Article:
Two months ago, I did the unthinkable.
I started a job.
I was a consultant and it was part-time but I got most of the perks I associate with being a full-time employee… the company email address, the work meetings, and a boss.
Feeling like an employee again led to a bit of an identity crisis. Which is rather ironic because half a decade ago, leaving a job and becoming an entrepreneur also led to an identity crisis.
My experience led me to consider the different professional identities we can have and how attached we can get to them.
Full-time employment or full-time entrepreneurship
Prior to taking on this part-time job while having a business, I wasn’t very used to complex professional identities.
If I had to narrow down the professional identities I was most familiar with, they would be full-time employment or full-time entrepreneurship. Both of these are simple modes because they have clear contours:
- help the company you work for or help your own company,
- have a boss or be your own boss,
- get paid or pay yourself.
What I experienced when I started a job while having a business was much, much more confusing. It brought up many questions:
- Can I be an entrepreneur and have a boss?
- Can I have a business and a company email address that’s not from my own business?
- Can I grow my own business and help grow someone else’s?
My husband, who listened to my unfolding identity crisis, clearly thought so: “You’re becoming a flexpreneur!” He equated my new identity to people who are mostly vegetarians but sometimes eat meat (flexitarians).
I scoffed, and not because I’m a strict vegan.
I scoffed because I had gotten so used to identifying myself as an entrepreneur that it hurt to lose that identity.
Why then, you might ask, did I start a job alongside my business?
Given that people generally take on jobs when they need the money, you might assume that’s my reason. It wasn’t my main reason. While it’s always nice to earn more, I didn’t need the additional income.
The main reason I started this particular job is that it was the direction of growth! You see, as much as I liked having my own business, there were things I missed about having a job.
I missed being part of a team — or having a team if you’re the one leading it. I missed the simplicity of having someone else be in charge. I missed being part of a mission that I didn’t create.
So when someone reached out to me about this job opportunity, I jumped at it. Given that my appreciation for the people and the mission, I was excited about joining.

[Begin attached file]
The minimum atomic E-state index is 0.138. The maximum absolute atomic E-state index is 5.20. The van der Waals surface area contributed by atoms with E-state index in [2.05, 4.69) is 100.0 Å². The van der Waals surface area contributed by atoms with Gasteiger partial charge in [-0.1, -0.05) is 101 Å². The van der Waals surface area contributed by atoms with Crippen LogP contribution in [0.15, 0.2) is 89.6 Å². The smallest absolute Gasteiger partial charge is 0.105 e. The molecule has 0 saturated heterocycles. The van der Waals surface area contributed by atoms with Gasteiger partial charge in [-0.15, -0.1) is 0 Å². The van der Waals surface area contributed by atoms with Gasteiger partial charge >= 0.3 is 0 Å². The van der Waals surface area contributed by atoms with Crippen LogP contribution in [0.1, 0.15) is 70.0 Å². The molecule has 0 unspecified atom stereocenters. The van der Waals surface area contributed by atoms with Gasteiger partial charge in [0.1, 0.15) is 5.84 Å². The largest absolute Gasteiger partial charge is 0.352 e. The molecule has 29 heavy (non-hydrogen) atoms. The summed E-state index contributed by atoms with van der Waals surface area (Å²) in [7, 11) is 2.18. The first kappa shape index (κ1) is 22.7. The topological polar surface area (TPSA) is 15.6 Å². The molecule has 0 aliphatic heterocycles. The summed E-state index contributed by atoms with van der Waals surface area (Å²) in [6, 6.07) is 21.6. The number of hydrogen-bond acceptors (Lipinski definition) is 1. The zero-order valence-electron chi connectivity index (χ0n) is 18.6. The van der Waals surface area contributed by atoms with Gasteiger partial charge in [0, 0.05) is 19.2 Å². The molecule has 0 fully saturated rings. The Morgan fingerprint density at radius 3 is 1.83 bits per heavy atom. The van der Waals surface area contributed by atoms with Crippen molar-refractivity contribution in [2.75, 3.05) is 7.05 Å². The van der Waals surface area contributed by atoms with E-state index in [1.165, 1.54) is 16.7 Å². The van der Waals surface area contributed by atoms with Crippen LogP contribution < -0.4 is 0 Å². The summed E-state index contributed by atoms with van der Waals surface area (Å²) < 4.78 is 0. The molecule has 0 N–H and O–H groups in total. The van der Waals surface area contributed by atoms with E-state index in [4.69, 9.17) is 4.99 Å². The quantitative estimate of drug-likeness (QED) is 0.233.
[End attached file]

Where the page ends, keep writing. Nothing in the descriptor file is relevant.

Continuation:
The challenges with flexpreneurship: when it works and when it doesn’t
As we continued my onboarding process, I realized that flexpreneurship was more challenging than I had thought.
I felt like I couldn’t fully focus on my business because of all the new things I needed to learn in my new job. And when I focused more on my business, I worried about letting my new team down.
While life is complex and requires us to wear many different hats — friend, professional, customer, partner, mentor, etc. — I struggled with wearing two hats that felt so different.
I realized that it felt weird to be fully in charge in my business and then jump into being an employee in a work-meeting. Eventually, I talked to my boss (Cue my internal dialogue: “I have a boss? How did this happen?”) about it and shared what was going on.
Thankfully, they were very gracious and we decided to work together in a different way, one that wouldn’t require me to be an employee. As soon as we clarified this, I felt much better.
What this helped me realize is that flexpreneurship is great at certain times and not a good fit at others.
Flexpreneurship is great when you are already an employee. Your job gives you the chance to start your business on the side while gradually reducing your hours as an employee. In that situation, your job can give you an “interest-free business loan” (aka “income”) and provide an external structure.
When I first started my business after having moved to another continent, quit a career I had spent a decade building, and generally uprooted my entire life, I so would have appreciated this part-time job.
It would have given me some external stability and structure in the middle of intense change. It would have buffered the transition from being an employee to being an entrepreneur. However, after having fully made the shift to being an entrepreneur, it wasn’t the best fit for me.
While everyone is different, it’s generally easier to start with a job and then add a business on top of it than to do it the other way around.
When to go from full employment to flexpreneurship to full entrepreneurship, you gradually increase the level of commitment to your business instead of diluting it.
Being a flex-anything is great but if you really want to make your life easier, commit to a single path as much as you can. One thing that I learned from being a vegan is that in a world of too many choices, limitation can be liberation.
Unless you’re the Queen, you might be better off not wearing too many different hats in your professional life.
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